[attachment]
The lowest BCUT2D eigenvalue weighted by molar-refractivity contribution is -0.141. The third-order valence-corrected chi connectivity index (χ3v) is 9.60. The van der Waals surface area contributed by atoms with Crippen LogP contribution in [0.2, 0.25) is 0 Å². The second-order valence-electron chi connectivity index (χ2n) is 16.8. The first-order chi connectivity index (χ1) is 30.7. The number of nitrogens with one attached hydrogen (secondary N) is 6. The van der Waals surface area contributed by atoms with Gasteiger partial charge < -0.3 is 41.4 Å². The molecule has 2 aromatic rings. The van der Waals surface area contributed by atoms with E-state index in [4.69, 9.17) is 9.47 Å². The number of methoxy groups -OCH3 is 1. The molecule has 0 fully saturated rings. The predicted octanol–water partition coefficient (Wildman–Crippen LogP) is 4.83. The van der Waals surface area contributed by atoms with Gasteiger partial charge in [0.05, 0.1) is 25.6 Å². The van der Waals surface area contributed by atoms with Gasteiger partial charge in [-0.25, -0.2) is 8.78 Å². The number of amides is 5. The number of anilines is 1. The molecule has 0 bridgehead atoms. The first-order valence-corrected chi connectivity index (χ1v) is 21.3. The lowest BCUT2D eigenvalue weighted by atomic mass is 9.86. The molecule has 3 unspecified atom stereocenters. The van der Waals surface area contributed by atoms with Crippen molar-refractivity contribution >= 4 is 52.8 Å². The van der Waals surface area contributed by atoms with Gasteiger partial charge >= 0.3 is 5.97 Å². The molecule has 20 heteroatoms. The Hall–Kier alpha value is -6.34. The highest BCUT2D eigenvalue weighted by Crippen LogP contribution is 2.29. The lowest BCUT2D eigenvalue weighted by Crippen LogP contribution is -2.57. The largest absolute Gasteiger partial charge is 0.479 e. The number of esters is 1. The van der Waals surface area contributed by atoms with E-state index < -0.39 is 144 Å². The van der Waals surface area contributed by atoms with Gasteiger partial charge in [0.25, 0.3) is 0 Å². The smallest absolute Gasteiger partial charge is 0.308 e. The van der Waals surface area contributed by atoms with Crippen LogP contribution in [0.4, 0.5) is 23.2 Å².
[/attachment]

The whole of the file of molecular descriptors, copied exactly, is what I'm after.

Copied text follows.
The lowest BCUT2D eigenvalue weighted by molar-refractivity contribution is -0.141. The third-order valence-corrected chi connectivity index (χ3v) is 9.60. The van der Waals surface area contributed by atoms with Crippen LogP contribution in [0.2, 0.25) is 0 Å². The second-order valence-electron chi connectivity index (χ2n) is 16.8. The first-order chi connectivity index (χ1) is 30.7. The number of nitrogens with one attached hydrogen (secondary N) is 6. The van der Waals surface area contributed by atoms with Gasteiger partial charge < -0.3 is 41.4 Å². The molecule has 2 aromatic rings. The van der Waals surface area contributed by atoms with E-state index in [4.69, 9.17) is 9.47 Å². The number of methoxy groups -OCH3 is 1. The molecule has 0 fully saturated rings. The predicted octanol–water partition coefficient (Wildman–Crippen LogP) is 4.83. The van der Waals surface area contributed by atoms with Gasteiger partial charge in [0.05, 0.1) is 25.6 Å². The van der Waals surface area contributed by atoms with Gasteiger partial charge in [-0.25, -0.2) is 8.78 Å². The number of amides is 5. The number of anilines is 1. The molecule has 0 bridgehead atoms. The first-order valence-corrected chi connectivity index (χ1v) is 21.3. The lowest BCUT2D eigenvalue weighted by atomic mass is 9.86. The molecule has 3 unspecified atom stereocenters. The van der Waals surface area contributed by atoms with Crippen molar-refractivity contribution >= 4 is 52.8 Å². The van der Waals surface area contributed by atoms with Gasteiger partial charge >= 0.3 is 5.97 Å². The molecule has 20 heteroatoms. The Hall–Kier alpha value is -6.34. The highest BCUT2D eigenvalue weighted by Crippen LogP contribution is 2.29. The lowest BCUT2D eigenvalue weighted by Crippen LogP contribution is -2.57. The largest absolute Gasteiger partial charge is 0.479 e. The number of esters is 1. The van der Waals surface area contributed by atoms with E-state index < -0.39 is 144 Å². The van der Waals surface area contributed by atoms with Gasteiger partial charge in [0.25, 0.3) is 0 Å². The smallest absolute Gasteiger partial charge is 0.308 e. The van der Waals surface area contributed by atoms with Crippen LogP contribution in [0.4, 0.5) is 23.2 Å².